From here, it’s a little over 500 miles and eight hours to Detroit. Just over halfway, though, is the city of Youngstown, Ohio, and that city’s original Italian neighborhood is known for its Brier Hill pizza. It’s made with a thick layer of tomato sauce, Romano cheese instead of mozzarella, and green peppers as a topping. One of the best versions of Brier Hill pizza is said to be served at Bruno Brothers.

Detroit and Chicago

deep dish pizza

Chicago-style deep dish pizza.

Why Detroit? Well, not only is it often listed among the country’s top pizza cities but there is also a Detroit-style pizza that needs to be sampled. Known as Sicilian or pan pizza, this style has a square shape and a thick crust with the sauce put on last. The most well known of the Detroit style pizzerias is probably  Buddy’s, but local pizza lovers also vouch for such restaurants as Niki’s, Loui’s, Shield’s and Cloverleaf.

Finally, five hours from Detroit, our pizza road trip ends in Chicago. It’s a fitting finale, for Chicago is the country’s most famous pizza capital outside of New York and is home to perhaps the most celebrated American contribution to pizza – the deep dish. This pizza is baked in a pan and has a very thick crust to go with hefty toppings and a brawny tomato sauce. A cousin of the deep dish is the stuffed pizza, which was also invented in Chicago and has a second crust layered on top. It’s no wonder these dishes have been likened to casseroles.

Credit for this new style of pizza goes to Pizzeria Uno, which first served it in the 1940s. Other extremely popular deep dish pizzerias include Giordano’s, Gino’s East and Lou Malnati’s. You can’t make it all the way to Chicago and not sample some of the city’s deep dish pizzas, but if you’re also in the mood for something less hearty and you don’t mind a long wait, then Great Lake has been called the best pizza not only in Chicago but in America.

As in New York, there are literally hundreds of pizzerias that you could check out in Chicago. So if you need help in making sense of it all, several enterprising companies have developed pizza tours of the Windy City. Some of the more prominent include Chicago Pizza Tours, Second City Pizza Tours, and Slice of Chicago Pizza Tours.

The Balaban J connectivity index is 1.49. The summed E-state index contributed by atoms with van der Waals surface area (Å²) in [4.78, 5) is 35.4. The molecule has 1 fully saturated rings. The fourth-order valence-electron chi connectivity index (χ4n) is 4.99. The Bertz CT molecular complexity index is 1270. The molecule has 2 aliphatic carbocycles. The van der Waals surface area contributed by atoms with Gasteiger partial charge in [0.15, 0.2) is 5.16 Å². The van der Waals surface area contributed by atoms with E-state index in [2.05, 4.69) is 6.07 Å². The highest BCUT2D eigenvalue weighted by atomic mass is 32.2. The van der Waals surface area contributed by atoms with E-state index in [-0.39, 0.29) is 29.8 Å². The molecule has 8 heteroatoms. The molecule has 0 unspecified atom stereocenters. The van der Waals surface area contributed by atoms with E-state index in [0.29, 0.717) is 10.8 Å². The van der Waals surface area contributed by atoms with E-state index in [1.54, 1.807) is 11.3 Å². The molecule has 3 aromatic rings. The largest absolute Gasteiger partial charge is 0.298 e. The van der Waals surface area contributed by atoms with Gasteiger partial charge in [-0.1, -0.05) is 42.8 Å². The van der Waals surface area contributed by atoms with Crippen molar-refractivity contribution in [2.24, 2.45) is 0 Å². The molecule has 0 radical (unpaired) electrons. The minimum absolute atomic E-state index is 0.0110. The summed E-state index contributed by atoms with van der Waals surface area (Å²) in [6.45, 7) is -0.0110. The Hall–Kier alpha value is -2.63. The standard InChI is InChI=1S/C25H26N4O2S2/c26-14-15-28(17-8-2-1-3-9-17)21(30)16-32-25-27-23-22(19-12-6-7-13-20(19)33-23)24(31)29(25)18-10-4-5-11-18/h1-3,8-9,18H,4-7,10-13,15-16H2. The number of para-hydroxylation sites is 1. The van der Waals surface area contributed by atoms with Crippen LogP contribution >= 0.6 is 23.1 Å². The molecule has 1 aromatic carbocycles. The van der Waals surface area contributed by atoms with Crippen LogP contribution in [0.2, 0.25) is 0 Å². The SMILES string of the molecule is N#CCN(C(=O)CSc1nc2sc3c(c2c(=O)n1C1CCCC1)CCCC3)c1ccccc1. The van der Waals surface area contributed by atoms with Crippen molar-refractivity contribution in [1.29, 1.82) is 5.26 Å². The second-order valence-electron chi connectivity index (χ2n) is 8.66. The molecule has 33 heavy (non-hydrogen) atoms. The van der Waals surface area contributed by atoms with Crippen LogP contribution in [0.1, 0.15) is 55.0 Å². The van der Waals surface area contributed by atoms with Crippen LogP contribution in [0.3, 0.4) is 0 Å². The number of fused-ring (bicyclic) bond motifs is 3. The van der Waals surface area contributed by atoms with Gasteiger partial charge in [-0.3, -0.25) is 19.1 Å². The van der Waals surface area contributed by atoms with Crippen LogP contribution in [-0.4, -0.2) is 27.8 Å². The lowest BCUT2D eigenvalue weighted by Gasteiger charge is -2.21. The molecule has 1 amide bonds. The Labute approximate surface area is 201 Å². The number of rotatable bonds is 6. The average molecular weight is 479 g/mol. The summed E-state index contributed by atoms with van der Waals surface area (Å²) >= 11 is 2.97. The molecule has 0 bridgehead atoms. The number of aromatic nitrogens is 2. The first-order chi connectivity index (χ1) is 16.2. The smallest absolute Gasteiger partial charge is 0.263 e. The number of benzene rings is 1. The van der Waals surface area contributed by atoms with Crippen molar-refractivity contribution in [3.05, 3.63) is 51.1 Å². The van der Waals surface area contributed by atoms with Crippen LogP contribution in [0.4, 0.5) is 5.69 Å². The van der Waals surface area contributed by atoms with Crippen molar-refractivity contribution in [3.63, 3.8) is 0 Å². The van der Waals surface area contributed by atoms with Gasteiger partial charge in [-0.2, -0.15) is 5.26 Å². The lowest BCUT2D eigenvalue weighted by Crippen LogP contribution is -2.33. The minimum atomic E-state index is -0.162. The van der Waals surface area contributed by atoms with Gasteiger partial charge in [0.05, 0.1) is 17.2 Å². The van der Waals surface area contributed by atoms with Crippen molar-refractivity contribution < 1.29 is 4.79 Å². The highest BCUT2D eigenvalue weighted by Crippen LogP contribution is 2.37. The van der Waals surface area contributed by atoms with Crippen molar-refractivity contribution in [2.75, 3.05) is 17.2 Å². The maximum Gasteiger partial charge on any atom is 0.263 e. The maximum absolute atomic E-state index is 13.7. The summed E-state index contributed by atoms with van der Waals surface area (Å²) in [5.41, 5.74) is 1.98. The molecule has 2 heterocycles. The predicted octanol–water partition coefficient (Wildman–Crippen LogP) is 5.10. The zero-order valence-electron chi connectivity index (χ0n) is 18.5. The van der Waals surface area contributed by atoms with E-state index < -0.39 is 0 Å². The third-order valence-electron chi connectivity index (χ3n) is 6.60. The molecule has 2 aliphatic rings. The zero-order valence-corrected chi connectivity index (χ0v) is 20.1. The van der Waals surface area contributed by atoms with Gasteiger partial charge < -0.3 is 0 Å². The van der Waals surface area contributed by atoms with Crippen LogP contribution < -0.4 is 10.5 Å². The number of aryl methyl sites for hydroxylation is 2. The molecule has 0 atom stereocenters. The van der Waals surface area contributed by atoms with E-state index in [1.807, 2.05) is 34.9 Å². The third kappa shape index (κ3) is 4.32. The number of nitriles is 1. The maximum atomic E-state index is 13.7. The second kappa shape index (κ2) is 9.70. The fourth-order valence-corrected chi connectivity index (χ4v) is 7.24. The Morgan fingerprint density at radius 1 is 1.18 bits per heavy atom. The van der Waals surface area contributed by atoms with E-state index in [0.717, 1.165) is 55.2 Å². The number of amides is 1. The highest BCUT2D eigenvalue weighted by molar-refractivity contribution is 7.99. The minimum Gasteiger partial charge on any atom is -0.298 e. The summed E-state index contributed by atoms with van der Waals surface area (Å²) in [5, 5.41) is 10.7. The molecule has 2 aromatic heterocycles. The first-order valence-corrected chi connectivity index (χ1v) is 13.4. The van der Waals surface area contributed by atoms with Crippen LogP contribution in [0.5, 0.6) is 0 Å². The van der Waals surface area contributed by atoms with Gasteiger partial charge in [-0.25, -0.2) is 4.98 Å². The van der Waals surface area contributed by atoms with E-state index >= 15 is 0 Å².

Map and directions

Congratulations, you’ve now covered about 1,300 miles and have sampled pizzas in at least 10 cities and dozens of pizzerias. You’ve folded your slices on the sidewalks of Manhattan, gorged on deep dish pies in Chicago, enjoyed grilled pizza in Providence, sampled clam pizza in New Haven, and eaten green peppers on your Brier Hill pizza in Youngstown. Below is a map of this road trip. If you click on the “pizza road trip” link, it will take you to a larger map.


View Pizza Road Trip in a larger map

Photo credits: Renjishino1 (pizza slice), Maedin Tureaud (pizza oven) and L.W. Yang (deep dish), all via Wikimedia Commons.

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4 Comments

  1. Suzy says:

    This is the road trip of my dreams. I have been to Sally’s and Santarpios. I was impressed with the pizza at Santarpios, but having lived in Italy for about 2 years on and off, nothing beats pizza in Italy.

  2. Natalie says:

    Pizza is the best food. I am yet to try and deep style Chicago though. Looks scrummy.

  3. Bob Riel says:

    Suzy, thanks for including me in your weekly “stumbles over travel” feature. Glad you like the piece. And, wow, two years in Italy – you had lots of opportunities to get some great pizza!